As a result of these factors, staff morale is at an all time low and stress levels are increasing amongst the workforce.
    Furthermore, 38 Degrees members are extremely concerned that they were called on by ambulance service staff to expose these worries that they have over the service they are loyal to. The reason they did this is that they are not confident that their personal positions will be protected if they act as ‘whistle-blowers’ themselves.
    Call for action We, the members of 38 Degrees Gloucestershire, an informal organisation comprising concerned people in the County witnessing worrying pressures on the services they rely on, ask that you do whatever you can to help these concerned staff to maintain the integrity of the service they provide in the County, and which they are proud of.
    The central needs appear to be for a short-term funding boost to carry the service

  3. rotzeichen December 18, 2017 at 7:03 pm - Reply

    This report was not an attack on the Ambulance Service, but in support of the crews who were trying to inform the public of the risks to life, that the deliberate underfunding was having on the services ability to deliver.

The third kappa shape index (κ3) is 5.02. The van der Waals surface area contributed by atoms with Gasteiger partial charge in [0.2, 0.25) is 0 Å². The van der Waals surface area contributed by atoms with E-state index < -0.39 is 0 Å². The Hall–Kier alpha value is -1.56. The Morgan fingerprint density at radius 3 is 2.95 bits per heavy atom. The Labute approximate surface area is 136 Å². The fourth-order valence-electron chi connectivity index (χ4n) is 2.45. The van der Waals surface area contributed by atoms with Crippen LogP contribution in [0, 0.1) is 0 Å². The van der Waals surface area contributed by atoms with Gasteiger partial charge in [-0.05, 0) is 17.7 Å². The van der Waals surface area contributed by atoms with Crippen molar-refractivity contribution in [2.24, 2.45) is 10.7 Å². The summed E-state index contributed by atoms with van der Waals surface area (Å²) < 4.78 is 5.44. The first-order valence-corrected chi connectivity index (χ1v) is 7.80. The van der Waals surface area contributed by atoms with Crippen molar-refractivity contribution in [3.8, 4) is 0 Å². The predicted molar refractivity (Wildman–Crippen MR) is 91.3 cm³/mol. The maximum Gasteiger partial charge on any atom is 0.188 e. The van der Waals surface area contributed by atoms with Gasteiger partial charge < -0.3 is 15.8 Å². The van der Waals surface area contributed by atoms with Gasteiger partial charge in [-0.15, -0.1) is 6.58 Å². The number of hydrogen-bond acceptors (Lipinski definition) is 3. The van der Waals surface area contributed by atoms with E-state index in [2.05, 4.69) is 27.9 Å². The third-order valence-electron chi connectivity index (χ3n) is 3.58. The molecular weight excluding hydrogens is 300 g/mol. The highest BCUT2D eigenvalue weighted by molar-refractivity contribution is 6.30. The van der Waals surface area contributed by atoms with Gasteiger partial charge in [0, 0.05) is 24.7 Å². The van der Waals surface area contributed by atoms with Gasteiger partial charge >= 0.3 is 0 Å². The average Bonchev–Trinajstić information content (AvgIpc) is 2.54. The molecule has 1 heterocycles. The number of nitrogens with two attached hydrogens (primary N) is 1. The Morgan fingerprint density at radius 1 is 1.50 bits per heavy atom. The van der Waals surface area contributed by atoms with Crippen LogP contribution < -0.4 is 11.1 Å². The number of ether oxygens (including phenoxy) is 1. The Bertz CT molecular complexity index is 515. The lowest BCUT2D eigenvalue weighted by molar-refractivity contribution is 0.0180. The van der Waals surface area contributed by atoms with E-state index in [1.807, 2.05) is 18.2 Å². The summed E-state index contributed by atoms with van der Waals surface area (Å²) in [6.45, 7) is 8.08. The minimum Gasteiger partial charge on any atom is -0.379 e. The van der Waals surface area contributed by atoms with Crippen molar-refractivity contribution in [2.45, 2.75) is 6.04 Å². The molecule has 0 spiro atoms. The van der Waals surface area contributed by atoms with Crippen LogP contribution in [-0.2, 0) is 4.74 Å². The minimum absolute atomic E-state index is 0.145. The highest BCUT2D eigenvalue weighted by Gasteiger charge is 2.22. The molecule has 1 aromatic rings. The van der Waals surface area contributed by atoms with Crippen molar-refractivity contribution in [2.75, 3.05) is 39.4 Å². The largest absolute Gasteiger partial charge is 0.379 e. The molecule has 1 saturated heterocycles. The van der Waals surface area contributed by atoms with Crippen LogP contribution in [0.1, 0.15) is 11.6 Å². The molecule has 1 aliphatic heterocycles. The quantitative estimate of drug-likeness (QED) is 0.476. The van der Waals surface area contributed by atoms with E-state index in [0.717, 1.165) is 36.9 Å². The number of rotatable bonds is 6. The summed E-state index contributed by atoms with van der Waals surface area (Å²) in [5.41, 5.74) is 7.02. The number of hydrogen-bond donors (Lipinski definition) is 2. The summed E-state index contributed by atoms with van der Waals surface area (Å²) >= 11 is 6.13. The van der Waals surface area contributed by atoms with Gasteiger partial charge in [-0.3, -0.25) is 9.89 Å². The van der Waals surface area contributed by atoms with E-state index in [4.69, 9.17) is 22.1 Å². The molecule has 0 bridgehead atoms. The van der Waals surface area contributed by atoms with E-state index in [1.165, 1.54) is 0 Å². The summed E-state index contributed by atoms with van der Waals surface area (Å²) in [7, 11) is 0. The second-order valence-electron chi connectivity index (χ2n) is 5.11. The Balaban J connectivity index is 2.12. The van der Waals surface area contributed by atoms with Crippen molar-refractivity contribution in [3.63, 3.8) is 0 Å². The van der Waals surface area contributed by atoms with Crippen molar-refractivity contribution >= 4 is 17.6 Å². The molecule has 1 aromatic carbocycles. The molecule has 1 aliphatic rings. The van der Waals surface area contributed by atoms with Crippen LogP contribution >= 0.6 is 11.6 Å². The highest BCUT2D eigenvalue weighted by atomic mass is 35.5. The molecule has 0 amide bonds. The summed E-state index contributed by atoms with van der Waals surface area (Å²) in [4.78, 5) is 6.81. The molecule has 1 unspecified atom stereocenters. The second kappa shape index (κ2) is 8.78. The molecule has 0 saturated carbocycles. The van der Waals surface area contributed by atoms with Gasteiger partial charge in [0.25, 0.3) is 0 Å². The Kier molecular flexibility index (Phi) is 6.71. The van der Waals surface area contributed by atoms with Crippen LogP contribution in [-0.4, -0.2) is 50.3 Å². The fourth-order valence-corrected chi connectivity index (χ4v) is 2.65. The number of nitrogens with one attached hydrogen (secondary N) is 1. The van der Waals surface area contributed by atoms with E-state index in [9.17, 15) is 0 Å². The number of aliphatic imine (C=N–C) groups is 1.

The Tories know exactly what they are doing, it is deliberate policy, and the brilliant Noam Chomsky summed it up perfectly.

    The other side to this story is that we do have the money to fund all our public services properly, how did we manage before these Tories came into office?

    The clearest examples to the Tory lie that there is no magic money tree, is how we are able to shake it when it is politically advantageous to them, we bailed out the banks, Cameron said that money was no object during the floods of the Somerset levels, he would do whatever was necessary, although prior to the floods he sacked half the environmental workers working on the levels, to so say save money. Then to top it all, Theresa May after making draconian cuts to public service budgets, found a £1 billion bribe to keep her party in office.

    We have the money we need to fund all our public services, but the Tories are deliberately starving them of it in order to privatise it; our lives mean nothing to them, so long as they and their friends can profit from it.

  4. blackghost55 December 18, 2017 at 10:29 pm - Reply

    I cannot keep up with all their evil doings